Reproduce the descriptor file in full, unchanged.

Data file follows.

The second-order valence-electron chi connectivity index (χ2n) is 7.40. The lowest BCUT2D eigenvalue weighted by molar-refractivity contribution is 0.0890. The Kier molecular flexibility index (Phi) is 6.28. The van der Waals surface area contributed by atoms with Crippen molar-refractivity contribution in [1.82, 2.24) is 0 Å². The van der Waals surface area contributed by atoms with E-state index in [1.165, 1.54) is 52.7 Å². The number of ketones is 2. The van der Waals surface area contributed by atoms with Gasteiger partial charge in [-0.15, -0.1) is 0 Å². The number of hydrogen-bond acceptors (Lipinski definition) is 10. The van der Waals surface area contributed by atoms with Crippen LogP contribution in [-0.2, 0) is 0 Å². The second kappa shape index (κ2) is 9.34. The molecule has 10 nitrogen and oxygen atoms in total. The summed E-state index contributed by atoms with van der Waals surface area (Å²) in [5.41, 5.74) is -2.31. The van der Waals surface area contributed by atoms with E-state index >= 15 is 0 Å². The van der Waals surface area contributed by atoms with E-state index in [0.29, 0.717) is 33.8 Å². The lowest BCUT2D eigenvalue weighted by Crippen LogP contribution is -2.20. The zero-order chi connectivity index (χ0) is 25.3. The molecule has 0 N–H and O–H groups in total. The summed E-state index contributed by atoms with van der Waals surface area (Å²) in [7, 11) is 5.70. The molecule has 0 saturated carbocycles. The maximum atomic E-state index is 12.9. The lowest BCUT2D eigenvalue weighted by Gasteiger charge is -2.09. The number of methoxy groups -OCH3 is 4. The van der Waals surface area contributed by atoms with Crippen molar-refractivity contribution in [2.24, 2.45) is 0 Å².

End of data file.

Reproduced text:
The second-order valence-electron chi connectivity index (χ2n) is 7.40. The lowest BCUT2D eigenvalue weighted by molar-refractivity contribution is 0.0890. The Kier molecular flexibility index (Phi) is 6.28. The van der Waals surface area contributed by atoms with Crippen molar-refractivity contribution in [1.82, 2.24) is 0 Å². The van der Waals surface area contributed by atoms with E-state index in [1.165, 1.54) is 52.7 Å². The number of ketones is 2. The van der Waals surface area contributed by atoms with Gasteiger partial charge in [-0.15, -0.1) is 0 Å². The number of hydrogen-bond acceptors (Lipinski definition) is 10. The van der Waals surface area contributed by atoms with Crippen LogP contribution in [-0.2, 0) is 0 Å². The second kappa shape index (κ2) is 9.34. The molecule has 10 nitrogen and oxygen atoms in total. The summed E-state index contributed by atoms with van der Waals surface area (Å²) in [5.41, 5.74) is -2.31. The van der Waals surface area contributed by atoms with E-state index >= 15 is 0 Å². The van der Waals surface area contributed by atoms with E-state index in [0.29, 0.717) is 33.8 Å². The lowest BCUT2D eigenvalue weighted by Crippen LogP contribution is -2.20. The zero-order chi connectivity index (χ0) is 25.3. The molecule has 0 N–H and O–H groups in total. The summed E-state index contributed by atoms with van der Waals surface area (Å²) in [7, 11) is 5.70. The molecule has 0 saturated carbocycles. The maximum atomic E-state index is 12.9. The lowest BCUT2D eigenvalue weighted by Gasteiger charge is -2.09. The number of methoxy groups -OCH3 is 4. The van der Waals surface area contributed by atoms with Crippen molar-refractivity contribution in [2.24, 2.45) is 0 Å².